In short, as Wonkette alum Gary Legum said , Trump thinks the government is like a construction site. Just hire and fire as needed. The Post pointed out the day after that presser that preparation for a goddamned pandemic doesn't work that way.
"You build a fire department ahead of time. You don't wait for a fire," said Tom Inglesby, director of the Johns Hopkins Center for Health Security. "There is an underappreciation for the amount of time and resources required to build a prepared system."
Now that Trump has hailed himself as being Super Presidential (and some idiots in the media are going along with it), we don't even need to think about Trump's gutting the NSC pandemic response team anymore, and why is everyone dragging up all this ancient history from three weeks ago anyway?
(Speaking of ancient history, Trump is now also trying to claim that he has always known that the coronavirus pandemic, which he not so long ago was basically calling a hoax of some sort, downplaying the risk and claiming it would miraculously disappear, would become a pandemic. He was always calling it that, and if you don't remember that or say otherwise, you're obviously the Deep State.)
Trumpworld is busy trying to send the entire elimination of the NSC team down the memory hole. Last Friday, the Washington Post carried an op-ed by Beth Cameron, who ran the Directorate for Global Health Security and Biodefense until she and her colleagues were reorganized out of existence. In the op-ed, Cameron noted that the group had been put in place following the Ebola outbreak of 2014, to better prepare the nation for a pandemic, but that
it is clear that eliminating the office has contributed to the federal government's sluggish domestic response. What's especially concerning about the absence of this office today is that it was originally set up because a previous epidemic made the need for it quite clear.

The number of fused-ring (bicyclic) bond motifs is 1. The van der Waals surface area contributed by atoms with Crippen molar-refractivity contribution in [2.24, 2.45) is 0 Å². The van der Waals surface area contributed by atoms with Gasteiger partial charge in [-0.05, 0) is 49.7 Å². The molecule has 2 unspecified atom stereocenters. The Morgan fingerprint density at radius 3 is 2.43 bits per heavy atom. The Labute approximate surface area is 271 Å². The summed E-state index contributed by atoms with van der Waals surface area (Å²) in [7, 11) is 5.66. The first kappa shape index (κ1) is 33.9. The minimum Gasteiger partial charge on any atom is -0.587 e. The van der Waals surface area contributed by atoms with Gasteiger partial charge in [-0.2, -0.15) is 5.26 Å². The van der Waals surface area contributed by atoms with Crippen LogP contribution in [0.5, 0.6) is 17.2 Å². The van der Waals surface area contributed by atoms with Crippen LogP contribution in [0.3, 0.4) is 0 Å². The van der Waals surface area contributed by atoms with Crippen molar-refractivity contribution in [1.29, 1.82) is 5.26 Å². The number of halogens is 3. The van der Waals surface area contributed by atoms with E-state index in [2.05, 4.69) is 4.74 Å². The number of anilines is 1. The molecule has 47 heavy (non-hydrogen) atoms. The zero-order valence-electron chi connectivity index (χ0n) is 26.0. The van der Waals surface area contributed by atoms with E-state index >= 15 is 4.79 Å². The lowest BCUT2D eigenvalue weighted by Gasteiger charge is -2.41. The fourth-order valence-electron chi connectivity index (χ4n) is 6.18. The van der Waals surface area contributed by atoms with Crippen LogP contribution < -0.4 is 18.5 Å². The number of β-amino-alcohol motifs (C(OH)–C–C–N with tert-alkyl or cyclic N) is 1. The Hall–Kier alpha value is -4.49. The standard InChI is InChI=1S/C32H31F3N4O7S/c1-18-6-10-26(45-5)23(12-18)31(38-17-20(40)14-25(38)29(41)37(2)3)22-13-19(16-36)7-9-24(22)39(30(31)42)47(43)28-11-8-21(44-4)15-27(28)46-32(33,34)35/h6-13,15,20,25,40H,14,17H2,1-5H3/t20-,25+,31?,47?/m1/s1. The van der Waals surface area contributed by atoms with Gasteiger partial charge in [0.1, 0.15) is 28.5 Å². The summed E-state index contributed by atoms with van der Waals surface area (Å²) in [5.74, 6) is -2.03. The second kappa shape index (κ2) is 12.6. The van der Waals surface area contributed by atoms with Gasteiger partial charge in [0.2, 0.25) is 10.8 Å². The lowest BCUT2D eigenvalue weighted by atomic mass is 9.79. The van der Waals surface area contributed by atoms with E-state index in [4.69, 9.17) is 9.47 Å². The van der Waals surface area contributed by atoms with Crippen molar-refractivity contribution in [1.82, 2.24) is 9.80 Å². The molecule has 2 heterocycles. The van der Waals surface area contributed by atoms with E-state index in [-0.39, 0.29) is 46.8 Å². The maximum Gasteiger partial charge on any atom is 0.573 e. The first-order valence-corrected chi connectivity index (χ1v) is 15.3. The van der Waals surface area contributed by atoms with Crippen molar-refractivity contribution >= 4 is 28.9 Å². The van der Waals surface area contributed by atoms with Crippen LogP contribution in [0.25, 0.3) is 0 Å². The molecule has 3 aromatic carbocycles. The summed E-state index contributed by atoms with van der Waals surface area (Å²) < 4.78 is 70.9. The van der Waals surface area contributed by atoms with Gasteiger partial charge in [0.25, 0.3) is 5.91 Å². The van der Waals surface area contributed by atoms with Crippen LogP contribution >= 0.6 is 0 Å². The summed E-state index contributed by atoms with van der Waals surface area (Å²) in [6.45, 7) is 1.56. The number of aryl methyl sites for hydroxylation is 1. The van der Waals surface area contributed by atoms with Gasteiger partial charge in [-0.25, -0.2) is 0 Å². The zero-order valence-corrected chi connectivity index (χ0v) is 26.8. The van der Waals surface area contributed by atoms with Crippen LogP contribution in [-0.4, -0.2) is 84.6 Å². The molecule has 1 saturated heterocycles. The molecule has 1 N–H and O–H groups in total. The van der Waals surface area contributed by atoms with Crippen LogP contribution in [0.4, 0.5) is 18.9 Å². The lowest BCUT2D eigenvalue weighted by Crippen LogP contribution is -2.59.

In an op-ed "reply" thePost ran Monday, former Trump NSC official Tim Morrison, the GOP star witness in the impeachment hearings, insisted that Trump never "dissolved" anything, no he never. In reality, the demise of the pandemic planning office is but a silly myth spread by "multiple officials of the Obama administration." Morrison's op-ed links to Cameron's but never addresses any of her specific charges about the administration's readiness for a pandemic.
Morrison will have you know that he was the next guy up in the NSC chain of command, and he certainly would have noticed if he'd been dissolved. No, nobody important was fired, he explains; rather, Trump merely got rid of deadwood:
It is true that the Trump administration has seen fit to shrink the NSC staff. But the bloat that occurred under the previous administration clearly needed a correction.
Morrison pretends all Trump's reorganization did was to combine elements of "three directorates into one," for the sake of efficiency, and that really, now that they're all mooshed together, it's actually a lot better. But he is very sad anyone would "misconstrue" that streamlining effort as having had any ill effects, and is aghast anyone would "play politics in the middle of a crisis," because when that happens, "we all are less safe."
You know what Morrison doesn't say? He doesn't offer the least hint of evidence that the "streamlined" NSC directorate did a goddamn thing to help prepare the US for a new pandemic.
But he does at least complain that we should all be calling the disease the "Wuhan virus," because if we fail to constantly yell CHINESE VIRUS we are falling for the dangerous propaganda of the Chinese Communist Party.
So good to see a straight shooter who abhors playing politics during a crisis. But those other guys, GRRR, they're the worst, and communist dupes at that.
We suppose we could wonder aloud why the Post even bothered giving Morrison a platform to sow confusion, but we're terribly partisan that way.